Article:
Pixel Buds pre-orders now heading out Google's doors
IOS 11.1.1 is here: Apple finally fixes "i" autocorrect issue
Google's AirDrop-like Files Go returns to the Play Store
Apple wins $120 million from Samsung in slide-to-unlock patent battle
Koenigsegg Agera RS crushes Bugatti's production vehicle speed record
Google Maps gets rid of its new calorie counter
19 October 2017, 12:30 | Dawn Berry
Google Maps ditches automatic calorie estimates after users say it's not helpful and even potentially harmful
After receiving harsh criticism from people who suffer or have suffered from eating disorders, Google has made a decision to remove the small cupcake calorie counter from its Google Maps iOS apps. After all, there are plenty of fitness and calorie counting apps that keep track of your activity and consumption - again emphasizing how misplaced the feature was. A Google spokesperson told the publication the removal is "based on strong user feedback" and starting from tonight, the calorie feature will be removed from the app. "She cited the National Association of Anorexia Nervosa and Associated Disorders, writing that "[as] many as 30 million people in the United States are estimated to have an eating disorder". "One mini cupcake is around 110 Calories". Someone else wrote, "Anyone else feel like the google mapsmini cupcake feature reinforces the idea that all exercise must be atonement for the sin of eating?" It turns out that Wednesday is National Chocolate Cupcake Day (not to be confused with regular National Cupcake Day, which is December 15) - which would have been a prime opportunity for gimmicks galore to show off Google's cupcake calorie counter.
Besides this automatic calorie estimate, this Maps feature also gave their "mini cupcakes" equivalent, sort of for putting things into perspective. In addition to a general feeling that the app was shaming or judgemental, individuals expressed concerns that it could have a negative effect on people with past or present eating disorders and that, because everyone's metabolism is different, the values were not usefully accurate. However, it does not clarify the standard for an "average" person. However, many saw this calorie estimates as rather a vague, useless, possibly even damaging element.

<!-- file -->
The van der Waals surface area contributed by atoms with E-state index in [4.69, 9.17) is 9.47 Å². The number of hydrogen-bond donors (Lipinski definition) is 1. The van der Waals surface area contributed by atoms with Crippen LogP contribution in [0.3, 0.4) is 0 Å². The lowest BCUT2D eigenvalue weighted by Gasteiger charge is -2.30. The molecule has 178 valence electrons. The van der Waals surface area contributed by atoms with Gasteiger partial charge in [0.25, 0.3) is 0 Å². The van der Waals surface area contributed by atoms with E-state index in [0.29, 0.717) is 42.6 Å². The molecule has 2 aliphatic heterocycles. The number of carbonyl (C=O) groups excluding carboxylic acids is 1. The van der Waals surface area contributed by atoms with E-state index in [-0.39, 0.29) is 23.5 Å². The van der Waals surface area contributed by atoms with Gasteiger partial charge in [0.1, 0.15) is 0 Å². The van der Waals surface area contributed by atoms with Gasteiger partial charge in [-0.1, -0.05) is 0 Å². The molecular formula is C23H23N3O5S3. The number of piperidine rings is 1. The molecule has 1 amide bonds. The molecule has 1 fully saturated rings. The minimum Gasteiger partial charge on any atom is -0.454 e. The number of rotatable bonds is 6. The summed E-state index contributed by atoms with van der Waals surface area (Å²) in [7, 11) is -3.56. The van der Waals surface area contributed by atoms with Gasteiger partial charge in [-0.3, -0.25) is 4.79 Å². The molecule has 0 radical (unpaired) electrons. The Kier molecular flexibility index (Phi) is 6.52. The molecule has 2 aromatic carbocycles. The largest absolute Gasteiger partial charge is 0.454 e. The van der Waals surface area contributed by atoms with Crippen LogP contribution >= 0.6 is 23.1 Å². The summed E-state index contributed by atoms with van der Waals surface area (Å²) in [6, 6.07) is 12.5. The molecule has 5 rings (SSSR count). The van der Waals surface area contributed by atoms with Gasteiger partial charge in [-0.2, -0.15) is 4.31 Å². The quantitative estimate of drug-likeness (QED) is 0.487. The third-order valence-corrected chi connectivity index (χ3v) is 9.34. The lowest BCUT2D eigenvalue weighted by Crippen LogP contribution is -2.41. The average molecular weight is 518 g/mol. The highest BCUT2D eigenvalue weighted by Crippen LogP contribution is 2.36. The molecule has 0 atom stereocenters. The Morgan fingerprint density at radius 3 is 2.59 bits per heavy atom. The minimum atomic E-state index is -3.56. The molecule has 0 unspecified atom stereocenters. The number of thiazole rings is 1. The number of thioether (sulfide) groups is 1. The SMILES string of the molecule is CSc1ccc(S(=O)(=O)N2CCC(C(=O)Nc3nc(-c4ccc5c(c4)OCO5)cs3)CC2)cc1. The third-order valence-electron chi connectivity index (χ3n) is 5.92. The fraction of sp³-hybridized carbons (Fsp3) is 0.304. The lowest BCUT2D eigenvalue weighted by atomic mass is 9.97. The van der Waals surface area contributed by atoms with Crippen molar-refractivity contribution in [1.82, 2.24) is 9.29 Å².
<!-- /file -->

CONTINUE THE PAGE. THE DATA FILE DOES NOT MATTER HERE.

Mobile Limiting High-Speed Data in Canada, Mexico to 5GB
Either way, T-Mobile says that less than 1 percent of users who travel to either country use over 5GB in a month. If you really need more than that data, you can still purchase high-speed global LTE data for an additional $25.
However users didn't appreciate the suggestion and it didn't take long for before social media was full of criticism.
Trump escalates feud with Corker
The feud that erupted between President Trump and Senator Bob Corker (R-Tenn.) has confused numerous political veterans in Washington.
Let Your Teen Shop on Amazon (Without Going Nuts)
It doesn't matter who signs up first: Amazon will email instructions to the other on how to set up teen shopping. Parents can also set pre-approved limits per order, which allows teens to keep purchases under a certain budget.
Trump's UK Trip Downgraded After Pushback
The absence of Trump's tour from her speech wsa clearest signal yet that no date has been agreed on his controversial visit. The visit will not include a stay with the Queen like Barack Obama enjoyed in 2011.
U.S. withdraws from UNESCO
Netanyahu called the U.S. withdrawal "brave and moral", adding that UNESCO, "distorts" history instead of preserving it. The United Nation's education, cultural and scientific agency has passed several resolutions against Israel.
Hungry? Facebook lets you order food for takeout, delivery
Facebook's service combines well-known outlets like EatStreet, DoorDash, Delivery .com, Zuppler, Slice, ChowNow, and Olo. You head to the new " Order Food " section of Facebook , find the local spot you're craving, and then hit "start order".